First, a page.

The population of immunocompromised children at risk for invasive fungal disease continues to grow. This population includes children with primary and acquired immune deficiencies, recipients of solid-organ and stem cell transplants, children with malignancy receiving chemotherapy agents, and those with autoinflammatory or autoimmune conditions receiving immune-modulating therapies. Fortunately, in conjunction with this growth, there has been a steady growth in the armamentarium of antifungal agents, including development of new classes of antifungal agents (e.g., echinocandins), as well as newer generations of an older antifungal class, the azoles. Despite the increase in number of antifungal agents, the fungal pathogens encountered in children are variable and often responsive to only a select number of antifungal agents. Coupled with the risk of significant drug–drug interactions, therapeutic options available to a clinician for a given clinical scenario are limited.
This chapter provides an overview of the pharmacokinetics for and empiric coverage provided by each of the antifungal agents with a focus on treatment of invasive fungal disease in immunocompromised hosts. Guidance for cutaneous infections commonly seen in otherwise healthy children is also provided. There are limited in vitro sensitivity data for many fungal pathogens, and so the recommendations in this chapter should be considered only as a guide for clinical care. The clinical management of children with invasive fungal disease should be done with the support of an experienced infectious diseases clinician and clinical pharmacist.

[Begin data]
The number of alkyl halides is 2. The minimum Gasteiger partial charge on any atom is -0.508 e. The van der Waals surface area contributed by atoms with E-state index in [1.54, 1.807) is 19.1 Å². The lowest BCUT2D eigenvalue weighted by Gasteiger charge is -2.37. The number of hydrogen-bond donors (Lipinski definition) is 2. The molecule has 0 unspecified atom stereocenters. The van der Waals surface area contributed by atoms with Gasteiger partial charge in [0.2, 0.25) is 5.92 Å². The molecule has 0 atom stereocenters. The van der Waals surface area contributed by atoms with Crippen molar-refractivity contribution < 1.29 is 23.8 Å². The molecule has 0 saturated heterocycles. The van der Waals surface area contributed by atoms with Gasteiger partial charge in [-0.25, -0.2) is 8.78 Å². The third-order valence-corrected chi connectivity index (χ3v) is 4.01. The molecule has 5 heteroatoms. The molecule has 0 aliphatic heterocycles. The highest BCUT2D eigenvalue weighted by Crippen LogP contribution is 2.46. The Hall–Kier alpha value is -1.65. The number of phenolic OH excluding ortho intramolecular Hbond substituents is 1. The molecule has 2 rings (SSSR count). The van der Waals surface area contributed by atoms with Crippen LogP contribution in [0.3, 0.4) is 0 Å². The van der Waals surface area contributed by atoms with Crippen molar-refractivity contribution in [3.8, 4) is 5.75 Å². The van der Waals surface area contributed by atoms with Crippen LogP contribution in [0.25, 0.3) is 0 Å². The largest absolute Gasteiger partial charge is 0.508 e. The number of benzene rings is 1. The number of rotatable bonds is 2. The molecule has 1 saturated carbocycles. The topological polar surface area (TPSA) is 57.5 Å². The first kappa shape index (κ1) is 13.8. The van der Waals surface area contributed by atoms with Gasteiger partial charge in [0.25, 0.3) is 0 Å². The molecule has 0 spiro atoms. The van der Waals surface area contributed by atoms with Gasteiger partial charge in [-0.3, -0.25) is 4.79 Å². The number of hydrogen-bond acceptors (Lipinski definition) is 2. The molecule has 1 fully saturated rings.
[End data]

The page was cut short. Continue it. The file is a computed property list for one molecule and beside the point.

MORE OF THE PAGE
PRINCIPLES OF ANTIFUNGAL THERAPY
PHARMACOKINETICS AND PHARMACODYNAMICS
It has been close to seven decades since the first antifungal agents became available for clinical use, with a marked increase in the number of available systemic antifungal agents during the last 30 years. Although the development of these agents has greatly enhanced the armamentarium of clinicians treating invasive fungal disease, the optimal pediatric dose for many of these agents remains elusive. The dearth of pediatric-specific pharmacokinetic and pharmacodynamic (PK/PD) data is at least in part related to the variation in PK/PD parameters across different pediatric subgroups, including premature infants, neonates, children, and adolescents.
Often pediatric-specific PK studies are performed to match drug exposures that would be consistent with those of adults.1 This approach is often ignorant of complexities relevant to drug dosing with specific pediatric subgroups. Mandates from the FDA for pharmaceutical drug companies to pursue pediatric specific PK/PD data at the time of drug approval have helped accelerate availability of pediatric data for novel antifungal agents, however, even with these novel agents the available data are limited. Ultimately, therapeutic drug monitoring is a key component of the utilization of many of the available antifungal agents. In particular, drug monitoring for flucytosine, itraconazole, posaconazole, and voriconazole is beneficial to both optimize effectiveness and reduce toxicity.2
In addition to being knowledgeable about pediatric-specific dosing regimens, clinicians prescribing antifungal agents to children also need to be keenly aware of potential drug–drug interactions and to understand ...